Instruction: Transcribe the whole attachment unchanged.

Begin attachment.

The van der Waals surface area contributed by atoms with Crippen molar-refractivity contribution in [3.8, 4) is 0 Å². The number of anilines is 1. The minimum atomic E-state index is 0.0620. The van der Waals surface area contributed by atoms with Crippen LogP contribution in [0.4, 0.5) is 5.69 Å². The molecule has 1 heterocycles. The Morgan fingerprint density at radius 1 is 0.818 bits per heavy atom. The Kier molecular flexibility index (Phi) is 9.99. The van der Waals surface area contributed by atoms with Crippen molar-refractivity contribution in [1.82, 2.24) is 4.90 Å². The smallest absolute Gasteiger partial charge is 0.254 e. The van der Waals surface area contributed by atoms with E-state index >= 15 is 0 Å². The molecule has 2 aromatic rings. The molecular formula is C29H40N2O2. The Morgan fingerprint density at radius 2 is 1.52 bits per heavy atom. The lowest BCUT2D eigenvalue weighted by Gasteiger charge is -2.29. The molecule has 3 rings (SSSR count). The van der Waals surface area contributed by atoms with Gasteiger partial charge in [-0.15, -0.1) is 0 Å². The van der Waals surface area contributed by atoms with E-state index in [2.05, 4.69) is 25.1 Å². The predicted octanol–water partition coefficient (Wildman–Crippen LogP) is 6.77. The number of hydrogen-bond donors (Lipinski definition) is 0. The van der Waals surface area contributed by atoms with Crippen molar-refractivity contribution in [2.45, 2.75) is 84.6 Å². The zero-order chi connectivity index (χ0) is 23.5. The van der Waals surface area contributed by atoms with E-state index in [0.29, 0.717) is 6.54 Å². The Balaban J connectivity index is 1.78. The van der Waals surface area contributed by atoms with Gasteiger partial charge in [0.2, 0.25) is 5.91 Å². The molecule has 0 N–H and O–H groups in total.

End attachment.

The van der Waals surface area contributed by atoms with Crippen molar-refractivity contribution in [3.8, 4) is 0 Å². The number of anilines is 1. The minimum atomic E-state index is 0.0620. The van der Waals surface area contributed by atoms with Crippen LogP contribution in [0.4, 0.5) is 5.69 Å². The molecule has 1 heterocycles. The Morgan fingerprint density at radius 1 is 0.818 bits per heavy atom. The Kier molecular flexibility index (Phi) is 9.99. The van der Waals surface area contributed by atoms with Crippen molar-refractivity contribution in [1.82, 2.24) is 4.90 Å². The smallest absolute Gasteiger partial charge is 0.254 e. The van der Waals surface area contributed by atoms with E-state index >= 15 is 0 Å². The molecule has 2 aromatic rings. The molecular formula is C29H40N2O2. The Morgan fingerprint density at radius 2 is 1.52 bits per heavy atom. The lowest BCUT2D eigenvalue weighted by Gasteiger charge is -2.29. The molecule has 3 rings (SSSR count). The van der Waals surface area contributed by atoms with Gasteiger partial charge in [-0.15, -0.1) is 0 Å². The van der Waals surface area contributed by atoms with E-state index in [2.05, 4.69) is 25.1 Å². The predicted octanol–water partition coefficient (Wildman–Crippen LogP) is 6.77. The number of hydrogen-bond donors (Lipinski definition) is 0. The van der Waals surface area contributed by atoms with Crippen molar-refractivity contribution in [2.45, 2.75) is 84.6 Å². The zero-order chi connectivity index (χ0) is 23.5. The van der Waals surface area contributed by atoms with E-state index in [0.29, 0.717) is 6.54 Å². The Balaban J connectivity index is 1.78. The van der Waals surface area contributed by atoms with Gasteiger partial charge in [0.2, 0.25) is 5.91 Å². The molecule has 0 N–H and O–H groups in total.